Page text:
Lungs are a pair of organs in the chest that help in respiration. These lungs are covered in a protective membrane called the pulmonary pleura. The air that we breath in reaches the lungs through the windpipe. Within the lungs the windpipe branches out to smaller tubes called the bronchi and bronchioles. These tiny tubes carry the air to the millions of tiny air sacs called the alveoli for further respiration. These air sacs help in taking in oxygen and removal of carbon dioxide from the body. When these tiny alveoli are damaged and experience inflammation, it reduces their capacity to carry out these gaseous exchange. If the lung tissues are damaged beyond repair and scarred it leads to pulmonary fibrosis. By the time one reaches the end stage pulmonary fibrosis, the lungs cease to function properly leading to shortness of breath.
There are many chronic inflammatory conditions related to the lungs that cause pulmonary fibrosis. The term fibrosis indicates scarring of the lung tissues. This scarring occurs due to medical conditions such as sarcoidosis, exposure to silica, asbestos, ionizing radiation during radiation therapy for cancer, rheumatoid arthritis, tuberculosis, lupus, and use of certain prescription medications like heart medications, antibiotics, and chemotherapy drugs. Many times, after inhalation of organic dusts, chemicals, bacteria, fungi, etc., it may lead to hypersensitivity pneumonitis. This leads to fibrosis of the lung due to heightened immune reaction damaging the lung tissues. In many cases, there is no known cause of the disease and the condition is termed as idiopathic pulmonary fibrosis. As the disease begins to spread through the lungs, it leads to end stage pulmonary fibrosis. The end stage indicates the disease will lead to death.
The initial stages of pulmonary fibrosis include shortness of breath after slight exertion. Soon, a person may develop breathing problems when resting. Along with breathing trouble, the affected person begins to develop dry cough and rapid heartbeat. He/she may experience chronic fatigue and unexplained weight loss. Soon, he/she will find his/her fingertips and toes become enlarged. Furthermore, joint pains become very common as the disease spreads.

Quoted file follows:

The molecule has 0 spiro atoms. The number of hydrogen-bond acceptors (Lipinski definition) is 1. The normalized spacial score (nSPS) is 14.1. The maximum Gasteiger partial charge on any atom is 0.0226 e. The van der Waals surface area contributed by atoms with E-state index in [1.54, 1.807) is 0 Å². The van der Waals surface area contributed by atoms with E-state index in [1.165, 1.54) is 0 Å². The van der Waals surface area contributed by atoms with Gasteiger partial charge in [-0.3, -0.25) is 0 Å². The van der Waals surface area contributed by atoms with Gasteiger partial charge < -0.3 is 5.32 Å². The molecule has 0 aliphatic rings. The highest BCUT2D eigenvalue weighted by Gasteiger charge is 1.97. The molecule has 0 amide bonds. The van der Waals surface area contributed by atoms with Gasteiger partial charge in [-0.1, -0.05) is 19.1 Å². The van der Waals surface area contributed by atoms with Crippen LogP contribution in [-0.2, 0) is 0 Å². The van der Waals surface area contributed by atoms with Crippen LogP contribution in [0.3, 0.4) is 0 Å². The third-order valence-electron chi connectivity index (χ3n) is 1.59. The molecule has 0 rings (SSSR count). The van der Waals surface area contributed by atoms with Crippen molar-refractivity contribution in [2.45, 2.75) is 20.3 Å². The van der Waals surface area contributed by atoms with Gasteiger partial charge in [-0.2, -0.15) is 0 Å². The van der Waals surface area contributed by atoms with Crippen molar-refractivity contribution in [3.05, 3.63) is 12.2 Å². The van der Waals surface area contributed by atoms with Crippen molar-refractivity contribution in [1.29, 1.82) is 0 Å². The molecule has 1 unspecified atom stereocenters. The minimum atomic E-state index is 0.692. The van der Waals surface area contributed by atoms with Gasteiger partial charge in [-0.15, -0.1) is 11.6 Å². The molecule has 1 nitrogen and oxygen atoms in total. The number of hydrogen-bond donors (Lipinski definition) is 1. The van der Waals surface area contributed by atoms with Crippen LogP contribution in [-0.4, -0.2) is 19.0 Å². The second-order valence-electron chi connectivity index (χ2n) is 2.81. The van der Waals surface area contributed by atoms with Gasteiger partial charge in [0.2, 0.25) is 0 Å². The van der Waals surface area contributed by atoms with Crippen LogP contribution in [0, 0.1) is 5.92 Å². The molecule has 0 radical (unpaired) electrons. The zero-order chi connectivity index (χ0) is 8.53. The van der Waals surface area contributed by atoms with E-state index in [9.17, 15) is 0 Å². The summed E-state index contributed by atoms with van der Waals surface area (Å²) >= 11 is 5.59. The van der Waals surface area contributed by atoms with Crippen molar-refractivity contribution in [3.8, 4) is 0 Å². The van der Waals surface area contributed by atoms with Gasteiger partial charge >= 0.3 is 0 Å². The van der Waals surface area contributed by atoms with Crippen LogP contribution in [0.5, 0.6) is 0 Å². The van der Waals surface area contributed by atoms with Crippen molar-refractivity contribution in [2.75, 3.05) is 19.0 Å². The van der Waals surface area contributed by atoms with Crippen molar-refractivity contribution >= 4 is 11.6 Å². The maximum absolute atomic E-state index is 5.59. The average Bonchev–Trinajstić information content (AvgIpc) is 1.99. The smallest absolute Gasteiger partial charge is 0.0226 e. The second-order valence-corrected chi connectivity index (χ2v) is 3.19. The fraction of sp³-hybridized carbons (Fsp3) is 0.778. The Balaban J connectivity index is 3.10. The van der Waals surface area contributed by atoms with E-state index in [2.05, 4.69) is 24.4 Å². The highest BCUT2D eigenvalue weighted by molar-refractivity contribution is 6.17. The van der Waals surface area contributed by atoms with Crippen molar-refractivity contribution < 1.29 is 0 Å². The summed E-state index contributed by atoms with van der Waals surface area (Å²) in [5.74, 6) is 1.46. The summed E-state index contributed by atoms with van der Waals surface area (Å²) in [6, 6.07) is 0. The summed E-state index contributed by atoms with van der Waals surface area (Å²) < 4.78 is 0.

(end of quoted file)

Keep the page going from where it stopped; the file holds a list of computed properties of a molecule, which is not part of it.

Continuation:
End Stage Symptoms
This stage is characterized by alveolar re-epithelialization. The affected person develops persistent fibroblasts and shows distortion of lung structure. There is excessive scarring of the tissues and the lungs fail to function. This causes lack of oxygen in the blood. One of the symptoms is a blue tinge on the skin and mucus membranes. This is called cyanosis that occurs due to lack of oxygen in the body. The tissues lose their ability to transport oxygen permanently as the air sacs as well as lung tissues are completely destroyed and have formed scar tissues. This causes the alveoli and lung tissues to harden, making it difficult to transport oxygen across the cells.
End Stage Treatment
One cannot reverse the scarring, but can try to stop the progression of the disease. The doctor may prescribe medications like corticosteroids and other drugs to slow the disease. Oxygen therapy helps in breathing easy and prevents lack of oxygen within the body. Physical exercise, breathing techniques, and change in diet help in improving the quality of life. Lung transplantation is the last step of treatment used if all other treatments fail.
End Stage Prognosis
When the arteries and capillaries in the lungs develop scars, it causes an increase in blood pressure within the arteries. This leads to pulmonary hypertension that may prove to be fatal. Another condition that may arise is right-sided heart failure. This occurs as the lower right chamber has to pump harder to push the blood through the partially-blocked pulmonary arteries. In some cases, the end stage may lead to respiratory failure due to excessive scarring and even lung cancer.
As observed from the aforementioned complications, the prognosis is very poor. Most of the affected people do not survive more than 5 years. A few of them quickly develop the end stage of this medical condition and some tend to slowly enter into it. The pulmonary fibrosis life expectancy is very low.
This is an irreversible condition, if diagnosed early it can be stopped from progressing further. One should stop smoking and get regular check ups if one is working in a risky environment. Pulmonary fibrosis is generally an occupational hazard for those working in industries of chemical compounds. Its last stage, generally proves to be fatal. For further details, one should speak to their health care provider.
Disclaimer: This HealthHearty article is for informative purposes only, and should not be used as a replacement for expert medical advice.